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Twinsburg — Two men bonded through friendship now share a much closer connection of blood and sacrifice. Ravenna Road resident Ryan Crecco, 36, learned that he was suffering from kidney failure and required an organ donor, he wasn’t expecting Octavian Maianu, a close friend of 10 years from Macedonia, to step forward and make the crucial, life-saving decision.
In 2011, Crecco went in for a routine dentist appointment and was told his blood pressure was dangerously high and that he needed to see a doctor.
“I didn’t have a doctor at that point,” Crecco said. “We found one, they did the initial tests and they did not like what they saw. Everything started pointing toward kidney problems.”
Though initially surprised that a man in his mid-30s would be suffering from kidney failure, Crecco learned his condition was not as rare as he had assumed.
“It seems, actually, to be not so out of the blue,” Crecco said. “Obviously, with me, we don’t know where it came from. I have no family history of it. I was beside myself, I denied it for the first number of months dealing [with it]. But interestingly, it’s not as uncommon as I first thought.”
By 2013, Crecco was on dialysis and waiting for a new kidney. It was at that point that Maianu, 35, volunteered to be tested as a donor. Both Maianu and his wife Jenni turned out to be matches, but pre-existing kidney conditions took Jenni out of the running. Maianu was left as the primary donor.
“I had to think about it for a while before I went to get tested to be the donor,” Maianu said. “I’m kind of cautious and I like to do research before I really do anything. I came to the conclusion that I should go forward with this.
I was excited to be able to offer that kidney,” Maianu added. “It was amazing, just the small likelihood of me even being a match to begin with.”
The transplant operation was performed Aug. 20. Crecco, who had been in and out of operations for his dialysis several times in past months, said he was was calm going into the operating room. Maianu, less familiar with surgery, was more the uncomfortable of the two.
“I have to say, my experience with doctors and hospitals was almost zero,” Maianu said. “I haven’t so much as broken a bone. I tried to be tough about it but I was scared. I was definitely nervous but the doctors were really comforting and I had a whole bunch of family and friends there so I definitely had a lot of support going in.”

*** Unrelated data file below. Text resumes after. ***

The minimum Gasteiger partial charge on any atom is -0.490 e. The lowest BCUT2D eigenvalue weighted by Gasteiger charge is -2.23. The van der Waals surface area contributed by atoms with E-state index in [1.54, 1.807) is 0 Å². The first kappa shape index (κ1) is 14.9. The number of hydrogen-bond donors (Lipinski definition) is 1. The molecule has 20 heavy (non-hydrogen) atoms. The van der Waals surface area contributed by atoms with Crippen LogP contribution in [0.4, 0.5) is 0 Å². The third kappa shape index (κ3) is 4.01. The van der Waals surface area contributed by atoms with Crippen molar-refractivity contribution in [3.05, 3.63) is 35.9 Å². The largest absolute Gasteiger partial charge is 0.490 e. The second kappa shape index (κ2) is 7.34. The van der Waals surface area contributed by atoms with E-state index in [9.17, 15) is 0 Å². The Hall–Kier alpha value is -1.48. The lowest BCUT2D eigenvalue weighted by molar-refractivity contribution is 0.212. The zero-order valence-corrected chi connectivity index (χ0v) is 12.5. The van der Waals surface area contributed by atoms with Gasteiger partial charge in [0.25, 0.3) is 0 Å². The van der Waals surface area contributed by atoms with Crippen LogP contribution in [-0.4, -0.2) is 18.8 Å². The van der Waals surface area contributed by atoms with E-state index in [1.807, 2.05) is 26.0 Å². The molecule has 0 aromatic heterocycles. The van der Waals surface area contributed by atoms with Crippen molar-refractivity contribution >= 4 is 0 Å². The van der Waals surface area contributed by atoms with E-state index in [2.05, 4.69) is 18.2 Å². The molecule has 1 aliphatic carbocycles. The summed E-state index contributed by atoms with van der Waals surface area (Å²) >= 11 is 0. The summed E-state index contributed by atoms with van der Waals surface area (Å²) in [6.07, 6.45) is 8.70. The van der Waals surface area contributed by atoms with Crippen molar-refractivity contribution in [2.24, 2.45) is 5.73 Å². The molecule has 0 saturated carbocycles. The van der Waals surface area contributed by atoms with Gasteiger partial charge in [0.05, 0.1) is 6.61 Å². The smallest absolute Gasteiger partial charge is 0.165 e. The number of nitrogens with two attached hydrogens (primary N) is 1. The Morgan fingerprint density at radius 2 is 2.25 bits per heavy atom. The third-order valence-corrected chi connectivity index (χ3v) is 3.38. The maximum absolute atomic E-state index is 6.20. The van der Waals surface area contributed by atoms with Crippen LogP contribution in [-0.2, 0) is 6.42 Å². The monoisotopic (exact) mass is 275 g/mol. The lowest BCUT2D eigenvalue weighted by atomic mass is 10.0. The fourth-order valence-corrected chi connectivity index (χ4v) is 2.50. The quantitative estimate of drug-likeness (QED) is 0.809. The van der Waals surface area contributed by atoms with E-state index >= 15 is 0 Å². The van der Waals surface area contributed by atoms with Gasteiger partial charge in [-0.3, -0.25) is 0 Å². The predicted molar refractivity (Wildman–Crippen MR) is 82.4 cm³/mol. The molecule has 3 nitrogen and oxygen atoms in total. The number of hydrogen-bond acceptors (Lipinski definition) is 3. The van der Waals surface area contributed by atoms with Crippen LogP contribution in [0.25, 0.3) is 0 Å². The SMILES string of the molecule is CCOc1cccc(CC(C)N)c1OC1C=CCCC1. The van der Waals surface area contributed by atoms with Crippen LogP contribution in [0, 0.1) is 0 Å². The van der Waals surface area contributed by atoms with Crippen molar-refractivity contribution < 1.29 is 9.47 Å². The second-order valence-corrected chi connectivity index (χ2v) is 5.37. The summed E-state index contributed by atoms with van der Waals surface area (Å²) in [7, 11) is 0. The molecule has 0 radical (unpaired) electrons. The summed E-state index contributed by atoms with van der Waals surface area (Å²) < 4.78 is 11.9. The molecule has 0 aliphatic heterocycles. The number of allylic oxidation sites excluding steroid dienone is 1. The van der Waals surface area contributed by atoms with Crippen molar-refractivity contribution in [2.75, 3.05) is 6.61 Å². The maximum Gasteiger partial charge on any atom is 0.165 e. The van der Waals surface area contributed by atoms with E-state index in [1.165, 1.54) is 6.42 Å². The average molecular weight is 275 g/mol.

“On the day of transplant, I was actually more relaxed that Octavian was,” Crecco said. “I was just in there in March and May.”
Following the surgery, both men remained in the Cleveland Clinic on Euclid Avenue in Cleveland for several weeks, recovering from the operation as their organs adjusted to their new hosts. Maianu said they were kept in separate rooms but were able to visit each other within days.
“It was pretty amazing seeing him afterwards and hearing from the doctors that the kidney had connected really well and started working immediately,” Maianu said.
Missing a kidney is not an exceptionally difficult experience, Maianu said. He was able to return to work two weeks after the operation as an academic advisor at the Kent State Regional Academic Center in Twinsburg.
“Initially, it was tough,” Maianu said Oct. 4. “You’re under anesthesia and you’re getting out of that. But after about a week and a half, I started improving pretty quickly. That one kidney adjusts to being by itself almost immediately. It’s mostly getting over the cuts and wounds from the surgery. I would say I’m just about 100 percent back to normal. I really feel like I haven’t even had a surgery. I feel absolutely great.”
Crecco’s recovery was less rapid than Maianu’s but briefer than expected. A general kitchen and bathroom remodeling contractor in the Hudson and Broadview heights area, Crecco said he was able to return to work less than two months after the surgery.
“[The new kidney] just worked right away, there were no complications,” Crecco said Oct. 4. “I give credit to the doctors at the Cleveland Clinic and I give credit to Octavian for giving me a great kidney. Everything has just gone extremely smooth. I figured it would be two to three months until I’d actually get back to work. It’s only been six weeks and a couple days and I’ve already back to work for about a week on light duty.”
With their lives returning to normal and Crecco’s condition improving rapidly, Maianu and Crecco reflect on the act of solidarity that saved a life and brought them closer as friends.
“It was a huge bonding experience,” Maianu said. “We were good friends before ... but we are, I would say, definitely brothers now, in a pretty deep way.”
“As well as bringing us closer together ... I have been changed physically and spiritually,” Crecco said. “I’ve got a new chance at life. Obviously, for my family, that’s really important. Octavian, he’s freely given and sacrificed his body for me. I don’t take that lightly.”